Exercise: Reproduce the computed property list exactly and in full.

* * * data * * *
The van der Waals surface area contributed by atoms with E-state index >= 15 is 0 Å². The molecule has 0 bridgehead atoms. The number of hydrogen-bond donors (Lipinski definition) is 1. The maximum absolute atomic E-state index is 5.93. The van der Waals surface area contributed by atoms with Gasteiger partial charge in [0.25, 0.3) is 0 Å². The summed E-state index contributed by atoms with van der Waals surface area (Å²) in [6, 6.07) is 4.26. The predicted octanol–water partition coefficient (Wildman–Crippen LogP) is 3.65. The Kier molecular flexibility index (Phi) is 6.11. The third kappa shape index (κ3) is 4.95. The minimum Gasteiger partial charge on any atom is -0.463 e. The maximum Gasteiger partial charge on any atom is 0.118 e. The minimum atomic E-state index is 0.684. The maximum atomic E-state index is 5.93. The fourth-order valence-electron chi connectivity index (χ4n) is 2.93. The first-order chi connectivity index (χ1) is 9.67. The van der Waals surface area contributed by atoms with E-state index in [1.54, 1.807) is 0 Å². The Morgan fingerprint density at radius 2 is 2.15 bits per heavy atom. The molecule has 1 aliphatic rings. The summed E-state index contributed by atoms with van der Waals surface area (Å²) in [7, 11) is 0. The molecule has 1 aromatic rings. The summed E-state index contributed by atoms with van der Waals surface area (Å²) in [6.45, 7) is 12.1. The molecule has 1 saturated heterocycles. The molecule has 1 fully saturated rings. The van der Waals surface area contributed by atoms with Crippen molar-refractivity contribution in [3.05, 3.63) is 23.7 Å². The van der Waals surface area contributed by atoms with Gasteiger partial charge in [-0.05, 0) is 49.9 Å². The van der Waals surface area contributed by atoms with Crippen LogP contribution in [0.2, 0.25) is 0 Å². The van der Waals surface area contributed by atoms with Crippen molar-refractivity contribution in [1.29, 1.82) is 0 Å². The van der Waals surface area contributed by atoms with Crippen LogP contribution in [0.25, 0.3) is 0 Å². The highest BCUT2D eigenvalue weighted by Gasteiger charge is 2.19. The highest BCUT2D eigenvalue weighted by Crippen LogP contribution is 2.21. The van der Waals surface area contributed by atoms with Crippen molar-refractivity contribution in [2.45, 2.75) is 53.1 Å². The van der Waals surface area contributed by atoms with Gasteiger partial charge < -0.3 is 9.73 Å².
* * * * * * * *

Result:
The van der Waals surface area contributed by atoms with E-state index >= 15 is 0 Å². The molecule has 0 bridgehead atoms. The number of hydrogen-bond donors (Lipinski definition) is 1. The maximum absolute atomic E-state index is 5.93. The van der Waals surface area contributed by atoms with Gasteiger partial charge in [0.25, 0.3) is 0 Å². The summed E-state index contributed by atoms with van der Waals surface area (Å²) in [6, 6.07) is 4.26. The predicted octanol–water partition coefficient (Wildman–Crippen LogP) is 3.65. The Kier molecular flexibility index (Phi) is 6.11. The third kappa shape index (κ3) is 4.95. The minimum Gasteiger partial charge on any atom is -0.463 e. The maximum Gasteiger partial charge on any atom is 0.118 e. The minimum atomic E-state index is 0.684. The maximum atomic E-state index is 5.93. The fourth-order valence-electron chi connectivity index (χ4n) is 2.93. The first-order chi connectivity index (χ1) is 9.67. The van der Waals surface area contributed by atoms with E-state index in [1.54, 1.807) is 0 Å². The Morgan fingerprint density at radius 2 is 2.15 bits per heavy atom. The molecule has 1 aliphatic rings. The summed E-state index contributed by atoms with van der Waals surface area (Å²) in [7, 11) is 0. The molecule has 1 aromatic rings. The summed E-state index contributed by atoms with van der Waals surface area (Å²) in [6.45, 7) is 12.1. The molecule has 1 saturated heterocycles. The molecule has 1 fully saturated rings. The van der Waals surface area contributed by atoms with Crippen molar-refractivity contribution in [3.05, 3.63) is 23.7 Å². The van der Waals surface area contributed by atoms with Gasteiger partial charge in [-0.05, 0) is 49.9 Å². The van der Waals surface area contributed by atoms with Crippen LogP contribution in [0.2, 0.25) is 0 Å². The van der Waals surface area contributed by atoms with Crippen molar-refractivity contribution in [1.29, 1.82) is 0 Å². The van der Waals surface area contributed by atoms with Crippen LogP contribution in [0.25, 0.3) is 0 Å². The highest BCUT2D eigenvalue weighted by Gasteiger charge is 2.19. The highest BCUT2D eigenvalue weighted by Crippen LogP contribution is 2.21. The van der Waals surface area contributed by atoms with Crippen molar-refractivity contribution in [2.45, 2.75) is 53.1 Å². The van der Waals surface area contributed by atoms with Gasteiger partial charge < -0.3 is 9.73 Å².